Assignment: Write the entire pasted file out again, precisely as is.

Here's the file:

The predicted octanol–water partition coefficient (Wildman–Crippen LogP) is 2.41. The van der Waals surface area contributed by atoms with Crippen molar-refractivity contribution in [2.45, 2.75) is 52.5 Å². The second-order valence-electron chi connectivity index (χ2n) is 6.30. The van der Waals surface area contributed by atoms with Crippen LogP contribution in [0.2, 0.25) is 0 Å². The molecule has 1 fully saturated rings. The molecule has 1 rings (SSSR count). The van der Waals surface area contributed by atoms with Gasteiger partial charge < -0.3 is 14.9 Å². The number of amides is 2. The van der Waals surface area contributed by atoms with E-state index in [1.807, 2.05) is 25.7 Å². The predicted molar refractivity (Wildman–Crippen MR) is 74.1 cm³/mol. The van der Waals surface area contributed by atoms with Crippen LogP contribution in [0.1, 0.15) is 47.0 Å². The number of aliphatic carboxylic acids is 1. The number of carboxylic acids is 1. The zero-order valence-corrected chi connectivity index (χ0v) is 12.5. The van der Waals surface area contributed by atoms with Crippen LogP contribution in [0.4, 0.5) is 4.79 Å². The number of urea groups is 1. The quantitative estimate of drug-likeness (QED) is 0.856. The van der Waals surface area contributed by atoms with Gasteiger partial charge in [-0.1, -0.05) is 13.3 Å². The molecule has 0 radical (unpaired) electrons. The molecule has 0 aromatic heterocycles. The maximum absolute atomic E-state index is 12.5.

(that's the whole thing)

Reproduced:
The predicted octanol–water partition coefficient (Wildman–Crippen LogP) is 2.41. The van der Waals surface area contributed by atoms with Crippen molar-refractivity contribution in [2.45, 2.75) is 52.5 Å². The second-order valence-electron chi connectivity index (χ2n) is 6.30. The van der Waals surface area contributed by atoms with Crippen LogP contribution in [0.2, 0.25) is 0 Å². The molecule has 1 fully saturated rings. The molecule has 1 rings (SSSR count). The van der Waals surface area contributed by atoms with Gasteiger partial charge < -0.3 is 14.9 Å². The number of amides is 2. The van der Waals surface area contributed by atoms with E-state index in [1.807, 2.05) is 25.7 Å². The predicted molar refractivity (Wildman–Crippen MR) is 74.1 cm³/mol. The van der Waals surface area contributed by atoms with Crippen LogP contribution in [0.1, 0.15) is 47.0 Å². The number of aliphatic carboxylic acids is 1. The number of carboxylic acids is 1. The zero-order valence-corrected chi connectivity index (χ0v) is 12.5. The van der Waals surface area contributed by atoms with Crippen LogP contribution in [0.4, 0.5) is 4.79 Å². The number of urea groups is 1. The quantitative estimate of drug-likeness (QED) is 0.856. The van der Waals surface area contributed by atoms with Gasteiger partial charge in [-0.1, -0.05) is 13.3 Å². The molecule has 0 radical (unpaired) electrons. The molecule has 0 aromatic heterocycles. The maximum absolute atomic E-state index is 12.5.